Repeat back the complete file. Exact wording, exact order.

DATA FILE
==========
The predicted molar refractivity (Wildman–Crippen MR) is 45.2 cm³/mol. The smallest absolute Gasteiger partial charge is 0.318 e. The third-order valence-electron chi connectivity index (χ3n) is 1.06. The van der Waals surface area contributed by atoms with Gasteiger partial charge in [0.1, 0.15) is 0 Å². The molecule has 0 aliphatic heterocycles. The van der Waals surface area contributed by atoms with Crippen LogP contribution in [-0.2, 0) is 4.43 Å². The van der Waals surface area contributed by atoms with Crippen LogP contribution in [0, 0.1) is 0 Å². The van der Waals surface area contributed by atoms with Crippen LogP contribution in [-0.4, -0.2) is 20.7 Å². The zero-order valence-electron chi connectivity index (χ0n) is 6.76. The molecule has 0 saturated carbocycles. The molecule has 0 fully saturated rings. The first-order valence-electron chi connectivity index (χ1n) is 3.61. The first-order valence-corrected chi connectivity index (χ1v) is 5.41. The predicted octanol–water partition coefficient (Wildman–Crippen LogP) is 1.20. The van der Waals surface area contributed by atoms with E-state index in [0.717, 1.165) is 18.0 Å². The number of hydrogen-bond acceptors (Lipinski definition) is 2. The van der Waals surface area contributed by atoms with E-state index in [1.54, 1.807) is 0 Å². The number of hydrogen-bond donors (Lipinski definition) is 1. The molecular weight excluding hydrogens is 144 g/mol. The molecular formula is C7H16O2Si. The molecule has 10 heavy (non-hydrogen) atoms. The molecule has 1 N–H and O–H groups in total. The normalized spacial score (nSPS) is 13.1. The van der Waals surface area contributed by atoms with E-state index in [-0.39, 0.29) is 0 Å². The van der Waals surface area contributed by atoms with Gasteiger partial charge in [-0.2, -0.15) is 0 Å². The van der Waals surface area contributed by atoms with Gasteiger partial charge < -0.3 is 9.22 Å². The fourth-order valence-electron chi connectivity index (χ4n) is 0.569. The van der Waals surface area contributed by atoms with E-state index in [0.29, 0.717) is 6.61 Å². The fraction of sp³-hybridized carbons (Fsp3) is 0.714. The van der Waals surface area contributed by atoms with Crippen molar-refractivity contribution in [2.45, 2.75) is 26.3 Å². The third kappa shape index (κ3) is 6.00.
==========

The predicted molar refractivity (Wildman–Crippen MR) is 45.2 cm³/mol. The smallest absolute Gasteiger partial charge is 0.318 e. The third-order valence-electron chi connectivity index (χ3n) is 1.06. The van der Waals surface area contributed by atoms with Gasteiger partial charge in [0.1, 0.15) is 0 Å². The molecule has 0 aliphatic heterocycles. The van der Waals surface area contributed by atoms with Crippen LogP contribution in [-0.2, 0) is 4.43 Å². The van der Waals surface area contributed by atoms with Crippen LogP contribution in [0, 0.1) is 0 Å². The van der Waals surface area contributed by atoms with Crippen LogP contribution in [-0.4, -0.2) is 20.7 Å². The zero-order valence-electron chi connectivity index (χ0n) is 6.76. The molecule has 0 saturated carbocycles. The molecule has 0 fully saturated rings. The first-order valence-electron chi connectivity index (χ1n) is 3.61. The first-order valence-corrected chi connectivity index (χ1v) is 5.41. The predicted octanol–water partition coefficient (Wildman–Crippen LogP) is 1.20. The van der Waals surface area contributed by atoms with E-state index in [0.717, 1.165) is 18.0 Å². The number of hydrogen-bond acceptors (Lipinski definition) is 2. The van der Waals surface area contributed by atoms with E-state index in [1.54, 1.807) is 0 Å². The number of hydrogen-bond donors (Lipinski definition) is 1. The molecular weight excluding hydrogens is 144 g/mol. The molecular formula is C7H16O2Si. The molecule has 10 heavy (non-hydrogen) atoms. The molecule has 1 N–H and O–H groups in total. The normalized spacial score (nSPS) is 13.1. The van der Waals surface area contributed by atoms with E-state index in [-0.39, 0.29) is 0 Å². The van der Waals surface area contributed by atoms with Gasteiger partial charge in [-0.2, -0.15) is 0 Å². The van der Waals surface area contributed by atoms with Gasteiger partial charge < -0.3 is 9.22 Å². The fourth-order valence-electron chi connectivity index (χ4n) is 0.569. The van der Waals surface area contributed by atoms with E-state index in [0.29, 0.717) is 6.61 Å². The fraction of sp³-hybridized carbons (Fsp3) is 0.714. The van der Waals surface area contributed by atoms with Crippen molar-refractivity contribution in [2.45, 2.75) is 26.3 Å². The third kappa shape index (κ3) is 6.00.